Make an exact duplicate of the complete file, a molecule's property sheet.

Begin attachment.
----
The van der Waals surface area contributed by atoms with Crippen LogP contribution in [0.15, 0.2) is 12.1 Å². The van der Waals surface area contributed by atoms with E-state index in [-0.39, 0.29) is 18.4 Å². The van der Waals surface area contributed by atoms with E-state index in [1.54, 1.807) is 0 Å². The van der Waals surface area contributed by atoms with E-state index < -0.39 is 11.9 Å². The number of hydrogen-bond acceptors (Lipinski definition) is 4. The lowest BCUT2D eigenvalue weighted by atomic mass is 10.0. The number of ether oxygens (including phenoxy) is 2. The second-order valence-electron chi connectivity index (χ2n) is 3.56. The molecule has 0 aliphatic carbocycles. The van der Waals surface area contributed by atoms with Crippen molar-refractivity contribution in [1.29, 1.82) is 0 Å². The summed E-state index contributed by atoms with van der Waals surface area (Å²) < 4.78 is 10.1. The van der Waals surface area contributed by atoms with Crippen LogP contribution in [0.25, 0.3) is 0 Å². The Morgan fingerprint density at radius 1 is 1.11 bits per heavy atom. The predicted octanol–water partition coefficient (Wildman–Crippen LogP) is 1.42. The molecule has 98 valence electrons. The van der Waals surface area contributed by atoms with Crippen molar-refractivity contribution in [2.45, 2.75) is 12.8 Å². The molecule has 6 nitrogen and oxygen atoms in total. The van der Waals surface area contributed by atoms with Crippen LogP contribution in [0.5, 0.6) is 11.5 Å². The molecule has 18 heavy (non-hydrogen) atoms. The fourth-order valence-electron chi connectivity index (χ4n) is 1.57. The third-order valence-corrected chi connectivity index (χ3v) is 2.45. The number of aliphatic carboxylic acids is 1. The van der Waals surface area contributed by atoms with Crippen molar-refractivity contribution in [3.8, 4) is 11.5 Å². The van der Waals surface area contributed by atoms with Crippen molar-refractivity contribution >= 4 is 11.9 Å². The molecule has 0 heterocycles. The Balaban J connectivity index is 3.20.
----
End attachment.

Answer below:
The van der Waals surface area contributed by atoms with Crippen LogP contribution in [0.15, 0.2) is 12.1 Å². The van der Waals surface area contributed by atoms with E-state index in [-0.39, 0.29) is 18.4 Å². The van der Waals surface area contributed by atoms with E-state index in [1.54, 1.807) is 0 Å². The van der Waals surface area contributed by atoms with E-state index < -0.39 is 11.9 Å². The number of hydrogen-bond acceptors (Lipinski definition) is 4. The lowest BCUT2D eigenvalue weighted by atomic mass is 10.0. The number of ether oxygens (including phenoxy) is 2. The second-order valence-electron chi connectivity index (χ2n) is 3.56. The molecule has 0 aliphatic carbocycles. The van der Waals surface area contributed by atoms with Crippen molar-refractivity contribution in [1.29, 1.82) is 0 Å². The summed E-state index contributed by atoms with van der Waals surface area (Å²) < 4.78 is 10.1. The van der Waals surface area contributed by atoms with Crippen LogP contribution in [0.25, 0.3) is 0 Å². The Morgan fingerprint density at radius 1 is 1.11 bits per heavy atom. The predicted octanol–water partition coefficient (Wildman–Crippen LogP) is 1.42. The molecule has 98 valence electrons. The van der Waals surface area contributed by atoms with Crippen molar-refractivity contribution in [2.45, 2.75) is 12.8 Å². The molecule has 6 nitrogen and oxygen atoms in total. The van der Waals surface area contributed by atoms with Crippen LogP contribution in [0.5, 0.6) is 11.5 Å². The molecule has 18 heavy (non-hydrogen) atoms. The fourth-order valence-electron chi connectivity index (χ4n) is 1.57. The third-order valence-corrected chi connectivity index (χ3v) is 2.45. The number of aliphatic carboxylic acids is 1. The van der Waals surface area contributed by atoms with Crippen molar-refractivity contribution in [3.8, 4) is 11.5 Å². The van der Waals surface area contributed by atoms with Crippen molar-refractivity contribution >= 4 is 11.9 Å². The molecule has 0 heterocycles. The Balaban J connectivity index is 3.20.